Coherence and blanket impls for generic newtypes

I would like to be able to write something like the following:

struct Wrapper<T>(T);

impl<T: PartialEq> PartialEq<T> for Wrapper<T> {
    fn eq(&self, other: &T) -> bool {

impl<T: PartialEq> PartialEq<Wrapper<T>> for T {
    fn eq(&self, other: &Wrapper<T>) -> bool {

Unfortunately, this isn't allowed by the current coherence rules:

error[E0210]: type parameter `T` must be covered by another type when it appears before the first local type (`Wrapper<T>`)
10 | impl<T: PartialEq> PartialEq<Wrapper<T>> for T {
   |      ^ type parameter `T` must be covered by another type when it appears before the first local type (`Wrapper<T>`)
   = note: implementing a foreign trait is only possible if at least one of the types for which is it implemented is local, and no uncovered type parameters appear before that first local type
   = note: in this case, 'before' refers to the following order: `impl<..> ForeignTrait<T1, ..., Tn> for T0`, where `T0` is the first and `Tn` is the last

Is there any interest in relaxing the coherence rules to allow this? E.g. an existing RFC or pre-RFC somewhere? Is it even possible to allow this in a coherent way?


Ah so there's a fairly obvious answer: that impl would conflict with this:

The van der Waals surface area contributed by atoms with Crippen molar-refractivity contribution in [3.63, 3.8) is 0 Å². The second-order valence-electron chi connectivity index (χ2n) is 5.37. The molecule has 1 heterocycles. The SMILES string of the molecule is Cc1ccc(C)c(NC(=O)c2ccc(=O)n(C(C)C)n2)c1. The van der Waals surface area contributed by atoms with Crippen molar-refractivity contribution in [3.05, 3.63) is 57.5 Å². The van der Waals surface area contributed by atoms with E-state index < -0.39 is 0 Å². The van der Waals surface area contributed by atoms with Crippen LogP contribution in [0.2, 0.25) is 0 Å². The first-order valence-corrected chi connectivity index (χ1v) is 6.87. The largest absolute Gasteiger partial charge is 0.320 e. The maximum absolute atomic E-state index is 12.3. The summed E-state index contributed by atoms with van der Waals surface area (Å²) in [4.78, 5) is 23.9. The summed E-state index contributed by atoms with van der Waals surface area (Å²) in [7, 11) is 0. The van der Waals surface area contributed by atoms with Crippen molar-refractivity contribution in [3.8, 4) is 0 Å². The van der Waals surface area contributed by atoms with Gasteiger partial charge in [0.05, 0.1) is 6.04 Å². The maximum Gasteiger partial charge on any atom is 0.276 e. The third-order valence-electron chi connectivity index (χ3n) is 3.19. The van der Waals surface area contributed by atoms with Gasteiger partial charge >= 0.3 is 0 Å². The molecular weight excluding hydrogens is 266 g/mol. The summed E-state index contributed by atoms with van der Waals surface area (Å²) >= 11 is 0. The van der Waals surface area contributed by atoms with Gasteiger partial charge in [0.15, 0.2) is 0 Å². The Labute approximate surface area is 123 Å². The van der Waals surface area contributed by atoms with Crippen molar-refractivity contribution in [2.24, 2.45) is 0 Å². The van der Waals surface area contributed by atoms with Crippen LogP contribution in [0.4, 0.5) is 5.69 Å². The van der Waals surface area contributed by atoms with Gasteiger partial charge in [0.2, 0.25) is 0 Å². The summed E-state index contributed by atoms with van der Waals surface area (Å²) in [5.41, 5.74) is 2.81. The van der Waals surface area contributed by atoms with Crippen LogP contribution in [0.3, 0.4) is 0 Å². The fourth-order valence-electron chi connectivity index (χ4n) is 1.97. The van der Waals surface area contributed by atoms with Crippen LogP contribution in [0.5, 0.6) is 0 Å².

struct Foo;

impl<T> PartialEq<T> for Foo {
    fn eq(&self, other: &T) -> bool {
1 Like

I usually end up implementing Deref<Target=T> for my newtypes, so that I can say something like this:

if oldtype == *newtype { /* ... */ }

It recognizes that semantic information is stripped, but is relatively ergonomic in practice. AsRef<T>, From<T>, and Into<T> are also commonly useful.

Not a bad idea. I have a few cases where that won't work because the wrapper actually applies some transformation to the wrapped value, and a few other cases where the PartialEq requirement actually comes from some other trait bound. To handle that case I usually end up macroing a bunch of impls for specific types, but it would be nice if I could somehow just write one generic impl.

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